Review: Videon EdgeCaster EZ (w/ LiveEdge Core 8.5)

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This review will highlight Videon’s EdgeCaster video encoding appliance (Figure 1, below) and explore its unique LiveEdge Compute technology for encoding and delivery, as well as how it works with popular video streaming platforms. I’ll also discuss why many video production and remote production teams will likely move to a tool such as this in the future for streaming delivery.

Figure 1. Videon EdgeCaster

About EdgeCaster

Videon’s EdgeCaster goes beyond the capabilities of the traditional video encoding model. With most encoders, when a user takes a video and audio source into a video encoder for compression, the device encodes the content into their desired codec to send to the streaming server, video platform, or cloud using the RTMP protocol. Though it looks like other video encoding appliances with its compact form factor and HDMI and SDI inputs, EdgeCaster adds two key features that make it distinct. It’s a video encoder, a packager, and an origin server all in one box (Figure 2, below).

Figure 2. The EdgeCaster workflow, which combines the capabilities of an encoder, packager, and origin server

Using EdgeCaster

If you’re using EdgeCaster for the first time, you’ll need to do the following:

  1. Connect to your network via an Ethernet cable.
  2. Connect to power via the power supply.
  3. Connect to your video source via HDMI or SDI.
  4. Finally, visit and select “First Time Setup,” then follow the on-screen instructions.

Once you complete the setup, you’ll configure EdgeCaster by using the Videon Discovery App. This will be the method you’ll use for accessing, updating, and using EdgeCaster going forward.

Setting up an HDMI Source

In this review, we’ll set up EdgeCaster to use an HDMI source. To begin, turn on your HDMI source and confirm that it’s connected to EdgeCaster. Then open the Videon Discovery app (Figure 3. below).

Figure 3. The Videon Discovery app

Next, choose Open under the Dashboard. The Dashboard should open to the AV Input section of the EdgeCaster UI (Figure 4, below).

Figure 4. EdgeCaster’s AV Input dialog with my inputs auto-detected

With the Web UI up and running and the source connected to EdgeCaster, your Status should show All inputs detected. This means you can begin configuring your sources.

With Auto detect selected, EdgeCaster will automatically detect your source’s input resolution. In my case, that’s 1080p60, though Edge Caster reads my Video Input Resolution reads my input as 1080p with a fractional frame rate of 59.94 fps. Additionally, under Video Input and Audio Input, since Auto detect is selected, there’s no need to designate the input. This feature will work well for novices who might not know the specs of their input source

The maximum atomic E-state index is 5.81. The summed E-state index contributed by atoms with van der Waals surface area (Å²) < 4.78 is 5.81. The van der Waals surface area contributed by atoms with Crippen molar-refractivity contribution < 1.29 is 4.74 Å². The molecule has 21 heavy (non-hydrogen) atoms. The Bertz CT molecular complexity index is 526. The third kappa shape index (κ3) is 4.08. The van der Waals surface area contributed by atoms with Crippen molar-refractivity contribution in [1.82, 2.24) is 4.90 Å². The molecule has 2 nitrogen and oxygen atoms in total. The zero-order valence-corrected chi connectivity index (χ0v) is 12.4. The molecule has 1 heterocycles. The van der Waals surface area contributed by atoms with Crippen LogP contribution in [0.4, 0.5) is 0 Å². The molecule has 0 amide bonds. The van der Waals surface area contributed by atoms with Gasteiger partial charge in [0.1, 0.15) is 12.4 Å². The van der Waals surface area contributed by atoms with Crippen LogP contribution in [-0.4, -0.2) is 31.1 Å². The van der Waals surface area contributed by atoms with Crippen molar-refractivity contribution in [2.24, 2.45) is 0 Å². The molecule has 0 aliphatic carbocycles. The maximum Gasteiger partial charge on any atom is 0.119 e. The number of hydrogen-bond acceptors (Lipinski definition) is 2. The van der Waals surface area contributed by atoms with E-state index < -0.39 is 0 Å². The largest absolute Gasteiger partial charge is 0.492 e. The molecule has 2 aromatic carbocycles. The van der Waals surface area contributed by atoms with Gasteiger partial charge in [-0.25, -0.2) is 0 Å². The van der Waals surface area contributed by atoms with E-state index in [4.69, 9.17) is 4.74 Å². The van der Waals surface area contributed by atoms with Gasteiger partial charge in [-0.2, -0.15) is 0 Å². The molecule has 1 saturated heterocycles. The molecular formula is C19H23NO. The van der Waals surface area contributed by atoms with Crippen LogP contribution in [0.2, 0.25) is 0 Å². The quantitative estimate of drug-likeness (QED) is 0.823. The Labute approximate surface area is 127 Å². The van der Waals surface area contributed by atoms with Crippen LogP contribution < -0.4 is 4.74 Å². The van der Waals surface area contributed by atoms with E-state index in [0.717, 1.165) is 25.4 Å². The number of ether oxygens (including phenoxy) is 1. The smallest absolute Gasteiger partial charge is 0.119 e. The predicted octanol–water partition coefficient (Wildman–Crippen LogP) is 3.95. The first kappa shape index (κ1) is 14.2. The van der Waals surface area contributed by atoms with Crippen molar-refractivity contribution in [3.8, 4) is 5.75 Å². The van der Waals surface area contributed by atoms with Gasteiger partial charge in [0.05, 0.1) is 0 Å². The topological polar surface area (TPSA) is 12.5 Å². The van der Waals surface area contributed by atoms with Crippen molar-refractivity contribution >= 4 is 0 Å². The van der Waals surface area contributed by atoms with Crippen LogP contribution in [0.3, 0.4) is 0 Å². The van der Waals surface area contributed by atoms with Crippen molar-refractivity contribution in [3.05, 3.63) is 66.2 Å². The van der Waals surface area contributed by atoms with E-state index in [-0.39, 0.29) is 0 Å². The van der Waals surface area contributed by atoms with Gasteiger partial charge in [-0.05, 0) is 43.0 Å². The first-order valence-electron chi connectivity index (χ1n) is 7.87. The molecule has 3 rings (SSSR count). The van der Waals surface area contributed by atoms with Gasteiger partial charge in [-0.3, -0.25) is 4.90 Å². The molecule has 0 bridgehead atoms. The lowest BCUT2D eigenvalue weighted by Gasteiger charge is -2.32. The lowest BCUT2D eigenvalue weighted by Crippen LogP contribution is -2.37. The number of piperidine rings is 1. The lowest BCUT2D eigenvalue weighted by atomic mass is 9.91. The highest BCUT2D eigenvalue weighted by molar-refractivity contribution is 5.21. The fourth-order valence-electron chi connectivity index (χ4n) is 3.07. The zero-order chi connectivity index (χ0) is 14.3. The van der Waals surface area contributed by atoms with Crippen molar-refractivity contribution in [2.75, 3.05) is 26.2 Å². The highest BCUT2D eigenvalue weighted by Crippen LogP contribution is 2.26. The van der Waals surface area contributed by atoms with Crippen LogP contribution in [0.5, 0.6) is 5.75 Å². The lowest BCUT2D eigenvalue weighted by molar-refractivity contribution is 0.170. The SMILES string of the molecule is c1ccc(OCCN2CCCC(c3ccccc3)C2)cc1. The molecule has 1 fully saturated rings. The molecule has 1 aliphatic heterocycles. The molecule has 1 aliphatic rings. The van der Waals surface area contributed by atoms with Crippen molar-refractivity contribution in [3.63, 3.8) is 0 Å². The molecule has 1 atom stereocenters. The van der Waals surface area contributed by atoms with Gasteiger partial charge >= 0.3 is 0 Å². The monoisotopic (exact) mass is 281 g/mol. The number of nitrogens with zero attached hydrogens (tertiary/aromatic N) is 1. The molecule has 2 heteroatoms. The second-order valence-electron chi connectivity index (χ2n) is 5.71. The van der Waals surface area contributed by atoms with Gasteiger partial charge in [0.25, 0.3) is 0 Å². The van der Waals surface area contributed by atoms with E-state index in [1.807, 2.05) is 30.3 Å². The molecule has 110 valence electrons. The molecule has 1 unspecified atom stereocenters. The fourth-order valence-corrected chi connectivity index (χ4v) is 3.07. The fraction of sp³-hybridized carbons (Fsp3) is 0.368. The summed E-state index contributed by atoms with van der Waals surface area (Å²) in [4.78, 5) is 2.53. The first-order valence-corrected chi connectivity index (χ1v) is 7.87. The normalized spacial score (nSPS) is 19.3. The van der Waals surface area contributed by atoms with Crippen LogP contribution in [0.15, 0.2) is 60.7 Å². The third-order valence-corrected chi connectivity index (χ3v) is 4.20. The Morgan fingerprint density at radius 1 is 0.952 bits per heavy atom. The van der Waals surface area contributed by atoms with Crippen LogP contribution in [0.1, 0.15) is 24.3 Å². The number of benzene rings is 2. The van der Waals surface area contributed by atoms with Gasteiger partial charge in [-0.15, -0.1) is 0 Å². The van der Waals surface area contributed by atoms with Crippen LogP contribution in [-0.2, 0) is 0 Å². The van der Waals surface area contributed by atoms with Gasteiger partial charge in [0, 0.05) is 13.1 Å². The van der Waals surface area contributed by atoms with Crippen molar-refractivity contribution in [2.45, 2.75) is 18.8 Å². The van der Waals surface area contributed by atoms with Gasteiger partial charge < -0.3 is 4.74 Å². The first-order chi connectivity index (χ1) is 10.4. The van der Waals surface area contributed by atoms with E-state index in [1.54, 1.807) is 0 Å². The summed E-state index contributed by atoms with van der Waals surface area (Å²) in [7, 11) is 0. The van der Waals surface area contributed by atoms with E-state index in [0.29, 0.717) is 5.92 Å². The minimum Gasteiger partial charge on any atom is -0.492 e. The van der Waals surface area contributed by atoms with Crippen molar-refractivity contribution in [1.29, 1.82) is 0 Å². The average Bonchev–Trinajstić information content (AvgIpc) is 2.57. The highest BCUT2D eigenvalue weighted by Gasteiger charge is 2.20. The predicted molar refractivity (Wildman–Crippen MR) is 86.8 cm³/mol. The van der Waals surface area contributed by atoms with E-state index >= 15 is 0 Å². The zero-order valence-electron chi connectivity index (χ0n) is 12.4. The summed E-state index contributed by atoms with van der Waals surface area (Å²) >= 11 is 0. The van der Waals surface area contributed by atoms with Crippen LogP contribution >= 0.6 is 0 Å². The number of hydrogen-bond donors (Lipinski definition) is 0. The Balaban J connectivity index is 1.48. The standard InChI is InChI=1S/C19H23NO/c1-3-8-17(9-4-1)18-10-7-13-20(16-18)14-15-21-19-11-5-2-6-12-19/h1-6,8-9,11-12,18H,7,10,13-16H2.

The options available under Video Input Resolutions include HDMI Video, SDI Video, and Auto detect. If you move over to the Video Input Rotation, you can select whether you want your video to display without rotation by choosing None. You can also select 90, 180, or 270 degrees to rotate the video. As you travel down to the audio settings, you’ll see the options to choose Embedded Audio, 3.5mm, or Auto detect.

For this test, I’m using a Hero 5 Black GoPro with HDMI output and GoPro’s HDMI Live settings. You can see my AV Input preview in Figure 5. EdgeCaster gives you the option to turn this on or off. I like having it only since it shows the video source coming in as well as VU meters for audio. As shown in Figure 5 (below), you can input the width for your source and choose the frequency of how often you receive updates.

Figure 5. EdgeCaster’s AV Input preview

Now, I also want to bring attention to the orange Save button you see to the right of the AV Preview. This is the Save button you’ll use for any changes you make on your current page of the Web UI, and it’s located at the bottom of the Web UI. Be sure to click it whenever you make changes.

The last item we’ll discuss on the AV Input page is the Graphic Overlay (Figure 6, below). This allows users to add an image to whatever source is used. Similar to the AV Input Preview, you turn this option on or off. To add a new image, you’ll click the pencil icon and select the image you’d like to use. To remove an image, click the X button. You can adjust the settings you see in Figure 6 and they’ll appear in AV Input Preview window.

Figure 6. EdgeCaster’s Graphic Overlay window

If you click the Overlay Position drop-down menu, you’ll see several options available for positioning your image overlay (Figure 7, below). However, if you can’t decide on an option to use and need a little help, click the ? button to the right of the Overlay Position drop-down menu. This will display a nice graphic showing where the image will display. This is a great feature for advanced users and novices alike.

Figure 7. Positioning an image overlay

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